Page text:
Discriminating Explorer: Richmond, Virginia—An Epicenter Of Civil War Sesquicentennial Travel

From Brown's Island, interpretive signs describe Richmond's last days as Confederate Capital. Below that, the Jefferson Hotel's lobby and the Linden Row Inn's historic rowhouses. Dine "almost outside" at the Urban Farmhouse Market & Cafe beside cobblestone streets. Bottom, try the locally-sourced Rappahannock curry fried oysters at Amuse, the Virginia Museum of Fine Arts' restaurant. Photos by Randy Johnson, except Hotel Jefferson courtesy photo.

There are national park gateway towns—and then there’s Richmond, Virginia. Surrounded by battlefield parks, Richmond's ongoing Civil War anniversaries will entice history buffs through 2015. The city’s history transcends any single anniversary you might try to coincide with. Best plan—get to Richmond when the getting’s good and there’s more than enough to see and do to turn a “national park vacation” into a true historical travel experience.

Case in point—2013. Plan ahead—there is no better time to wander Richmond’s battlefields and historic sites than spring and autumn. Even summer’s good if you like hot weather. With the movie Lincoln still drawing crowds and award nominations, it’s fun to follow the filming around the city. And with the 1862 Richmond battles just behind us, and 1864’s just ahead—now’s a good time to aim at this epicenter of Sesquicentennial travel.

Comfortable with the Past

In a city as historic as Richmond, you’d certainly expect to discover that the lavish staircase dominating the lobby of the landmark Jefferson Hotel was the inspiration for the staircase up which Clark Gable carried Vivien Leigh in the movie “Gone With the Wind.”

You would—but it wasn’t. Nevertheless, the story is a staple of local lore. This pinprick in the balloon of the city’s self-importance is a telling example of how Richmond’s connection with the “lost cause” of “the late unpleasantness” is less and less its defining characteristic.

Richmond is rising out of regionalism, like Charleston, South Carolina, to become both an icon of a bygone era and a place to savor the present. The full scope of the United States’ early history is preserved here and nearby.

Comfort in the Past

Speaking of comfort—and access to urban attractions—any visitor to Richmond will do well to focus on the city’s historic hotels.

Not far from Thomas Jefferson’s Virginia state capitol, the 1895 Jefferson Hotel is a star of the city’s lodging scene. Winner of both Forbes 5-Star and AAA 5-diamond ratings, the lobby is renowned for those “gone with the wind” steps and a statue of Thomas Jefferson. Like so many of the city’s best dining spots, the hotel’s LeMaire Restaurant (named after Jefferson’s butler) draws on local farm fare and seafood for a menu split between more formal dishes and smaller plates. During the filming of Lincoln, Sally Field (Mary Todd Lincoln) stayed at the Jefferson.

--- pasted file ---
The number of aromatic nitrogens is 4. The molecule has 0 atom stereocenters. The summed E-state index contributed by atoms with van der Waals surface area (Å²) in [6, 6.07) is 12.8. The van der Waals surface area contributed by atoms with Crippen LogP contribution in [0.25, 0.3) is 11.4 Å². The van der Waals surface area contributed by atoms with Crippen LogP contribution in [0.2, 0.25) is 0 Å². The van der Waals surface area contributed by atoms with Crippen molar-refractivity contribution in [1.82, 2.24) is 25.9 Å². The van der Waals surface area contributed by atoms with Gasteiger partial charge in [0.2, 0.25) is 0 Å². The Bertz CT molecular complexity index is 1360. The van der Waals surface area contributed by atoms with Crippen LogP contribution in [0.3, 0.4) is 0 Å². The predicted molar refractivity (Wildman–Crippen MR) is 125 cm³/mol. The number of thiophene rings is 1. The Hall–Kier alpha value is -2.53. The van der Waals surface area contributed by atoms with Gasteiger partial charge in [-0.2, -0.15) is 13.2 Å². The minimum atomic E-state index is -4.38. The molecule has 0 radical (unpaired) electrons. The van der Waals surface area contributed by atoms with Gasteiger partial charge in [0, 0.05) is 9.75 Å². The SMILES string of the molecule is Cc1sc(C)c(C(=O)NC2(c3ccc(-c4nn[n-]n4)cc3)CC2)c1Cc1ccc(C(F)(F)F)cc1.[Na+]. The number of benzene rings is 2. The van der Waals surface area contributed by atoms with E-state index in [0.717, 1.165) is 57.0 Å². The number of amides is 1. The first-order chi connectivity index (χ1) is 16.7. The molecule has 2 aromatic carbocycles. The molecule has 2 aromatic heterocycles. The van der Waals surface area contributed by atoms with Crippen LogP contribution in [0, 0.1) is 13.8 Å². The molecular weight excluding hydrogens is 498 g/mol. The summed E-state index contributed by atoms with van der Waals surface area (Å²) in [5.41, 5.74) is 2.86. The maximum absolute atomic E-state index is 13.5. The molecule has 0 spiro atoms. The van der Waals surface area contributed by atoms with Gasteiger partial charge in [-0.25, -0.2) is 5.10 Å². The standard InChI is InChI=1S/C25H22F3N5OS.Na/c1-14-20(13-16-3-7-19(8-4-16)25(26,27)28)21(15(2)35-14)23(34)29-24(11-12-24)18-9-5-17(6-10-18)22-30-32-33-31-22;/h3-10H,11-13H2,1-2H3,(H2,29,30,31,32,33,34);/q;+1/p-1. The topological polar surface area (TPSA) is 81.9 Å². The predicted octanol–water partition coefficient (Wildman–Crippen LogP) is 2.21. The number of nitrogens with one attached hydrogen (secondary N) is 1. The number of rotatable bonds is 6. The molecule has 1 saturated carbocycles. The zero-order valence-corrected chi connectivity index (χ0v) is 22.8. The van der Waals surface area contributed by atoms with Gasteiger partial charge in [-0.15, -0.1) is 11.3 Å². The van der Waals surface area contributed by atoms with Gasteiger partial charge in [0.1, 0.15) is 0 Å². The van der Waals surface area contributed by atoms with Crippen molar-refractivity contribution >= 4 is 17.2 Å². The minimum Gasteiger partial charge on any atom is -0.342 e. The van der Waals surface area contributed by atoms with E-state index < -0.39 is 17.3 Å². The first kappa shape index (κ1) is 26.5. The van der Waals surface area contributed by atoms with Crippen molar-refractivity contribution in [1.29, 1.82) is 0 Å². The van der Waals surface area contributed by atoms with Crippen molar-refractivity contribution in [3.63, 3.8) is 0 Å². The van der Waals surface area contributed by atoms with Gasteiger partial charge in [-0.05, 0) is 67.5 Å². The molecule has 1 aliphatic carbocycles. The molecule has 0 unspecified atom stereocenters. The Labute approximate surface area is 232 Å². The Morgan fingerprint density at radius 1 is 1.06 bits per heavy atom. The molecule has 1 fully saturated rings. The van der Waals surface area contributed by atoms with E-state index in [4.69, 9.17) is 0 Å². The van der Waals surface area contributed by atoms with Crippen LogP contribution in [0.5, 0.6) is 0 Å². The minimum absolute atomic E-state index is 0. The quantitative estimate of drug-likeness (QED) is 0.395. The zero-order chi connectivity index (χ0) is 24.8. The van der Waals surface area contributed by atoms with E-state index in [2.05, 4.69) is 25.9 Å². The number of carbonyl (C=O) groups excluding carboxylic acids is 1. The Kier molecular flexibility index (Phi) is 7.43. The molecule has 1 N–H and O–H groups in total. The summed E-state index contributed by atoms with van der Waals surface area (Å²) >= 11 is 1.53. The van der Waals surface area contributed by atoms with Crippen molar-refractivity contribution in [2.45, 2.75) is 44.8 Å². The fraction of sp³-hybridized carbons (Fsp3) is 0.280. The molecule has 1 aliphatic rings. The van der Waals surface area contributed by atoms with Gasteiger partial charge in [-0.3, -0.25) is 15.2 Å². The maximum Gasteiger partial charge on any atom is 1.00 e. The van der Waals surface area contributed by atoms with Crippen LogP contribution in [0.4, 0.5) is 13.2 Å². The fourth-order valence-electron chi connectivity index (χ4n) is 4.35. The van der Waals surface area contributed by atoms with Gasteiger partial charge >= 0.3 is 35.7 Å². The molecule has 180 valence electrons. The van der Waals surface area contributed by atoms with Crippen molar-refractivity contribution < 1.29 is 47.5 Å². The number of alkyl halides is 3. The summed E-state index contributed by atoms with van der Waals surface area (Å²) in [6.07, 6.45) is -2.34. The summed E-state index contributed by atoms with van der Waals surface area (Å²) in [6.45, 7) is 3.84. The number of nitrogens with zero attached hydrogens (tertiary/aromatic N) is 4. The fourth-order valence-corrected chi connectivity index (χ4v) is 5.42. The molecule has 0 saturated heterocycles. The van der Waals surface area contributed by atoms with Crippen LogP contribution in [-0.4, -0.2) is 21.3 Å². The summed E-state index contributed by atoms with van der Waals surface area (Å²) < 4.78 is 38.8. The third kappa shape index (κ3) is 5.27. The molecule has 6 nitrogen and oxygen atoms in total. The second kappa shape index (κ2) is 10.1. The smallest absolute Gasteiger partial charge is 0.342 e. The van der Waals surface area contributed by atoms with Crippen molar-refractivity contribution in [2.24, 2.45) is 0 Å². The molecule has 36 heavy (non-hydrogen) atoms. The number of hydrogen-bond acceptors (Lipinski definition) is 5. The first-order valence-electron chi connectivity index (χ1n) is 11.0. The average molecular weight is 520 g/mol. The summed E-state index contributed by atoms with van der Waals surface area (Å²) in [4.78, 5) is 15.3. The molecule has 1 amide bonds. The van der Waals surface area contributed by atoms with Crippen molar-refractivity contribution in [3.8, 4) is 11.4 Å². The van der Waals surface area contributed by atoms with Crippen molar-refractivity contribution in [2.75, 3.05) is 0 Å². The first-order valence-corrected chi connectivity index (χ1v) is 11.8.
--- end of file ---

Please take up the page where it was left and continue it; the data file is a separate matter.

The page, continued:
Nearby, just past magnolia sheltered mansions, the Linden Row Inn occupies nearly an entire block of imposing 19th-century, Greek Revival row houses built between 1847 and 1853. Edgar Allan Poe lived nearby as a child and played in a garden on the property. Legend has it that Poe immortalized the garden’s linden trees and roses as “the enchanted garden” in his poem “To Helen.”

Just a few blocks from both hotels the art deco facade of Perly’s Restaurant marks a local favorite for breakfast and lunch—and a recommended pause on any Richmond history tour. Breakfast at Perly’s was a morning ritual for the Lincoln crew.

Head east down Franklin from the Jefferson or Linden Row to Virginia’s State Capitol, the same structure that minus its two wings, stood atop this very hill while the city smoldered around it in April 1865 during Lincoln's visit. Step inside the imposing edifice (patterned by Jefferson after the Roman Maison Carree in Nimes, France) and marvel at Houdin’s statue of Washington, the only one for which he posed. As at the US Capitol in Washington, DC, you’ll start your visit outside and well below the building where a recently added underground visitor complex features extensive interpretation. The capitol grounds include the nation’s oldest continuously occupied governor’s mansion.

The Renowned River District

The mighty James River lies below and much of Richmond’s new energy flows from it. To most everyone on the river’s banks not too long ago, the river seemed to be a taker … or was merely taken for granted. Today the river is a giver. The once-marginalized, oft-flooded River District is now an attraction.

Get a feel for that where Cary Street reverts to cobblestones and steeply descends past wrought-iron ornamented storefronts and warehouses into Shockoe Slip, an area alive with nightlife, restaurants, boutiques, and art galleries. The 4-star Berkeley hotel sits across the street from the Omni—both good choices to be close to this lively setting. Don’t miss breakfast or lunch at Urban Farmhouse Market and Cafe. Fresh local foods—and wide-open doors fronting on the thump-thump of a cobblestoned street—make this a good spot to slowly rev up for a day of exploring.